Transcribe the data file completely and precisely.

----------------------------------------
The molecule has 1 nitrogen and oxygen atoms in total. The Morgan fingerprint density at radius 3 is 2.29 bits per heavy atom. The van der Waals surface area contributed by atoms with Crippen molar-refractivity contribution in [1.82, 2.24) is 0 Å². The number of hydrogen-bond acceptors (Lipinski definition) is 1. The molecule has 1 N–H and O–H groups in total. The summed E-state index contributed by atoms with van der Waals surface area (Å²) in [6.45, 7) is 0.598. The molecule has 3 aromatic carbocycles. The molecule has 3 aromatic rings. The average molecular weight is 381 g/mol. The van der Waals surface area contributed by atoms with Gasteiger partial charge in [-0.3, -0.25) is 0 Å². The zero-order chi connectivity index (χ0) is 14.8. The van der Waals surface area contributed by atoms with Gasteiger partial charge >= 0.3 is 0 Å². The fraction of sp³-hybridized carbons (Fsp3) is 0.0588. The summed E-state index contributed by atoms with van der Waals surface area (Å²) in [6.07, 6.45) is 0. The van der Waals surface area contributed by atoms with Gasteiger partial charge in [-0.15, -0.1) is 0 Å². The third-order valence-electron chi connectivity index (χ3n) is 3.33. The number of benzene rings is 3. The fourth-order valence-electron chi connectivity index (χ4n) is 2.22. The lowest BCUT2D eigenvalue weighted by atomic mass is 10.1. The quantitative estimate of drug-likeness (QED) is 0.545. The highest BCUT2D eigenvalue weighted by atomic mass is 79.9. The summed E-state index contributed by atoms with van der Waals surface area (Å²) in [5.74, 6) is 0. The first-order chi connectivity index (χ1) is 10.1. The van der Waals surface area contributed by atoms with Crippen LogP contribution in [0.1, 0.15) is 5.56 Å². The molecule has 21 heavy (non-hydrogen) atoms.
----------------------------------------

The molecule has 1 nitrogen and oxygen atoms in total. The Morgan fingerprint density at radius 3 is 2.29 bits per heavy atom. The van der Waals surface area contributed by atoms with Crippen molar-refractivity contribution in [1.82, 2.24) is 0 Å². The number of hydrogen-bond acceptors (Lipinski definition) is 1. The molecule has 1 N–H and O–H groups in total. The summed E-state index contributed by atoms with van der Waals surface area (Å²) in [6.45, 7) is 0.598. The molecule has 3 aromatic carbocycles. The molecule has 3 aromatic rings. The average molecular weight is 381 g/mol. The van der Waals surface area contributed by atoms with Gasteiger partial charge in [-0.3, -0.25) is 0 Å². The zero-order chi connectivity index (χ0) is 14.8. The van der Waals surface area contributed by atoms with Gasteiger partial charge >= 0.3 is 0 Å². The fraction of sp³-hybridized carbons (Fsp3) is 0.0588. The summed E-state index contributed by atoms with van der Waals surface area (Å²) in [6.07, 6.45) is 0. The van der Waals surface area contributed by atoms with Gasteiger partial charge in [-0.15, -0.1) is 0 Å². The third-order valence-electron chi connectivity index (χ3n) is 3.33. The number of benzene rings is 3. The fourth-order valence-electron chi connectivity index (χ4n) is 2.22. The lowest BCUT2D eigenvalue weighted by atomic mass is 10.1. The quantitative estimate of drug-likeness (QED) is 0.545. The highest BCUT2D eigenvalue weighted by atomic mass is 79.9. The summed E-state index contributed by atoms with van der Waals surface area (Å²) in [5.74, 6) is 0. The first-order chi connectivity index (χ1) is 10.1. The van der Waals surface area contributed by atoms with Crippen LogP contribution in [0.1, 0.15) is 5.56 Å². The molecule has 21 heavy (non-hydrogen) atoms.